Bob Howard with Stewart Law Interview – 10-06-15

Carol : We’re back and my next guest has been on my show many, many times before, but it’s really great information for people out there. I have Bob Howard. He’s with Stewart Law Group, and we’ve been changing the name a little bit. People are hearing it but now we have a new name to it. Welcome back to the show.
Bob : Hi Carol, how are you?
Carol : I am fantastic.
Bob : Terrific.
Carol : Let’s talk a little bit about you, about the group, and what you can do for everybody out there looking to get divorced.
Bob : Well, looking to get divorced or for that matter, looking to get married. Today we’re going to talk a little bit about prenuptial agreements.
Carol : Okay.
Bob : Our firm specializes in all aspects of family law and we’re there to provide a free consultation if you just need some information.
The do’s and don’ts of prenuptial agreements. What is that?
Carol : Okay, here’s what we’ve got. We’ve got four offices throughout the valley, and write this number down because this is the kind of thing that you might be thinking about. You might be ready, you might be getting married, you might be thinking about what you want to do before you get married just in case. Their number is 602-548-4600. The website is www.arizonalawgroup.com . We’re also going to give away the book; their book is the “Arizona Divorce Handbook.” I love the book. It’s an easy book for everybody to look up, whether you need it now, later, or before you even get married. Your step-by-step guide to navigating an Arizona divorce. Scott David Stewart did write it, and so we’re going to give it to everyone who calls in. Our number here is 602-277-5369, and toll-free it’s 1-866-536-1100.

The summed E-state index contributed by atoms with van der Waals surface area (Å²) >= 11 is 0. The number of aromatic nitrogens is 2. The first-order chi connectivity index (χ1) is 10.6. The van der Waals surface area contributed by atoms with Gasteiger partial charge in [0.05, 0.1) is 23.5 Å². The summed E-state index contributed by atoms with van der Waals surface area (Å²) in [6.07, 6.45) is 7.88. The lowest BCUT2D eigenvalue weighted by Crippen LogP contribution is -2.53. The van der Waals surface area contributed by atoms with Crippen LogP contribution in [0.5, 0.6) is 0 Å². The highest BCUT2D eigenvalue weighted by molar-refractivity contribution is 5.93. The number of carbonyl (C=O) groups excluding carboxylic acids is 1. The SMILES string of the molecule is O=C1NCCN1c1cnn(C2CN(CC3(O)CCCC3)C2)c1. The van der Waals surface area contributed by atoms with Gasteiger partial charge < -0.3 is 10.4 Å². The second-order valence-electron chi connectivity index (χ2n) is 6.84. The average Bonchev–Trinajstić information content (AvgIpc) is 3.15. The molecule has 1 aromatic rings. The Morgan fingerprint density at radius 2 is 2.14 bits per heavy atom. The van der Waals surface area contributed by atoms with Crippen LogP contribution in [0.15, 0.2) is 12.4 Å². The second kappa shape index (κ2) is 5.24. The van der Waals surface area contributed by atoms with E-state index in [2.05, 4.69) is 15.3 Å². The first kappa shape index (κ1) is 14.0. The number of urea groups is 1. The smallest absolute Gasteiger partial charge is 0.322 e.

The do’s and don’ts of prenuptial agreements. What is that?
Bob : Well, there’s plenty of things you should do, plenty of things you shouldn’t do, but one of the things is to remember that a prenup is done prior to the marriage, not after the marriage. It can be a very practical plan for the future. What I found over the years, Carole, there’s two big reasons why people get divorced. One of them is that they just don’t get the money side of it. They don’t talk about who’s going to save the money, who’s going to spend the money, how it’s going to be handled during the marriage, so when the money runs out, wow.
Carol : Money’s big.
Bob : Stress in the marriage, that’s the big one. The other, second biggest one? Custody of the children, how to raise the kids. Those are the two big reasons why people get divorced. Well, if you do a prenup, what does that require? Discussion of money and budgets and so forth. If anything, whether you eventually do the prenup or not, at least you’re broaching the subject and two people are talking about it. The likelihood of a divorce after that? Not as high, really.